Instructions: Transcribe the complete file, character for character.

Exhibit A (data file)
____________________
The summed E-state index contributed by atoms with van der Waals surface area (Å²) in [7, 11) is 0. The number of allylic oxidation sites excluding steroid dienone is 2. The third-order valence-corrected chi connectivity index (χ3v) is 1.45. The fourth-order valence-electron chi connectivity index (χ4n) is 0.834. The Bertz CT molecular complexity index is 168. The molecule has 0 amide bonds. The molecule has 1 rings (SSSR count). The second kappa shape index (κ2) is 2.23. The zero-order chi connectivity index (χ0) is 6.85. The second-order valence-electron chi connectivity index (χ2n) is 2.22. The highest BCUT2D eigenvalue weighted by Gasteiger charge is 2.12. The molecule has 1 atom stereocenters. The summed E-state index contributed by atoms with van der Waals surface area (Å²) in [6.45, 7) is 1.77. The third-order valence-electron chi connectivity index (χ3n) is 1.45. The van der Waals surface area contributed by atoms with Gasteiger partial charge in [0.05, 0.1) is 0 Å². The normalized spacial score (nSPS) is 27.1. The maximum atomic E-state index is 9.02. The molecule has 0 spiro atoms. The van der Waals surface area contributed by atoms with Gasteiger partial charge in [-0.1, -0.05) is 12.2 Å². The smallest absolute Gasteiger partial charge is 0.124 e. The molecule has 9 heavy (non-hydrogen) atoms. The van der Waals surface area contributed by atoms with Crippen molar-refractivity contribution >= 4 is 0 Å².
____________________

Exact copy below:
The summed E-state index contributed by atoms with van der Waals surface area (Å²) in [7, 11) is 0. The number of allylic oxidation sites excluding steroid dienone is 2. The third-order valence-corrected chi connectivity index (χ3v) is 1.45. The fourth-order valence-electron chi connectivity index (χ4n) is 0.834. The Bertz CT molecular complexity index is 168. The molecule has 0 amide bonds. The molecule has 1 rings (SSSR count). The second kappa shape index (κ2) is 2.23. The zero-order chi connectivity index (χ0) is 6.85. The second-order valence-electron chi connectivity index (χ2n) is 2.22. The highest BCUT2D eigenvalue weighted by Gasteiger charge is 2.12. The molecule has 1 atom stereocenters. The summed E-state index contributed by atoms with van der Waals surface area (Å²) in [6.45, 7) is 1.77. The third-order valence-electron chi connectivity index (χ3n) is 1.45. The van der Waals surface area contributed by atoms with Gasteiger partial charge in [0.05, 0.1) is 0 Å². The normalized spacial score (nSPS) is 27.1. The maximum atomic E-state index is 9.02. The molecule has 0 spiro atoms. The van der Waals surface area contributed by atoms with Gasteiger partial charge in [-0.1, -0.05) is 12.2 Å². The smallest absolute Gasteiger partial charge is 0.124 e. The molecule has 9 heavy (non-hydrogen) atoms. The van der Waals surface area contributed by atoms with Crippen molar-refractivity contribution >= 4 is 0 Å².